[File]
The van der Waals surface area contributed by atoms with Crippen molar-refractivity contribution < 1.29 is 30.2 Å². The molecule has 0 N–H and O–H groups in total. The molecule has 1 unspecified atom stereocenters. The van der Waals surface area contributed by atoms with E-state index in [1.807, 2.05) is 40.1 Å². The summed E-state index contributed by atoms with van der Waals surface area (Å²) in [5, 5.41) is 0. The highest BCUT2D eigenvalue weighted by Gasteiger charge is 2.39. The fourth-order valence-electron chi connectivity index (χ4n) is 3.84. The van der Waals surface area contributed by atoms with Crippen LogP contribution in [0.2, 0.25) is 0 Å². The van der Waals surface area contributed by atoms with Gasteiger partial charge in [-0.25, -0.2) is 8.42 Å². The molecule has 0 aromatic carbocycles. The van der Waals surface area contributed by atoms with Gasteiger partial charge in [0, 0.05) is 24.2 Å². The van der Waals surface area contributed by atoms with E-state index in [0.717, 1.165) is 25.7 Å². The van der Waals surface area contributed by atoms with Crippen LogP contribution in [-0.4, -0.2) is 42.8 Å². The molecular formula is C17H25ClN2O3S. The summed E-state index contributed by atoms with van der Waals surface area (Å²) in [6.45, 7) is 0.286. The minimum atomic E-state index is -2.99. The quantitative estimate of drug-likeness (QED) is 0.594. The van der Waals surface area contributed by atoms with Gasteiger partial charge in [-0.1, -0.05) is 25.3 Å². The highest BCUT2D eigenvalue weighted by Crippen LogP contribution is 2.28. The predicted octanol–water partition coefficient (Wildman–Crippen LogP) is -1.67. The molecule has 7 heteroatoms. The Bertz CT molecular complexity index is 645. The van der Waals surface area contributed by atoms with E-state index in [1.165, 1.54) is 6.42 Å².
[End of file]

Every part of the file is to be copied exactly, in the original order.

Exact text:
The van der Waals surface area contributed by atoms with Crippen molar-refractivity contribution < 1.29 is 30.2 Å². The molecule has 0 N–H and O–H groups in total. The molecule has 1 unspecified atom stereocenters. The van der Waals surface area contributed by atoms with E-state index in [1.807, 2.05) is 40.1 Å². The summed E-state index contributed by atoms with van der Waals surface area (Å²) in [5, 5.41) is 0. The highest BCUT2D eigenvalue weighted by Gasteiger charge is 2.39. The fourth-order valence-electron chi connectivity index (χ4n) is 3.84. The van der Waals surface area contributed by atoms with Crippen LogP contribution in [0.2, 0.25) is 0 Å². The van der Waals surface area contributed by atoms with Gasteiger partial charge in [-0.25, -0.2) is 8.42 Å². The molecule has 0 aromatic carbocycles. The van der Waals surface area contributed by atoms with Gasteiger partial charge in [0, 0.05) is 24.2 Å². The van der Waals surface area contributed by atoms with E-state index in [0.717, 1.165) is 25.7 Å². The van der Waals surface area contributed by atoms with Crippen LogP contribution in [-0.4, -0.2) is 42.8 Å². The molecular formula is C17H25ClN2O3S. The summed E-state index contributed by atoms with van der Waals surface area (Å²) in [6.45, 7) is 0.286. The minimum atomic E-state index is -2.99. The quantitative estimate of drug-likeness (QED) is 0.594. The van der Waals surface area contributed by atoms with Gasteiger partial charge in [-0.1, -0.05) is 25.3 Å². The highest BCUT2D eigenvalue weighted by Crippen LogP contribution is 2.28. The predicted octanol–water partition coefficient (Wildman–Crippen LogP) is -1.67. The molecule has 7 heteroatoms. The Bertz CT molecular complexity index is 645. The van der Waals surface area contributed by atoms with E-state index in [1.165, 1.54) is 6.42 Å².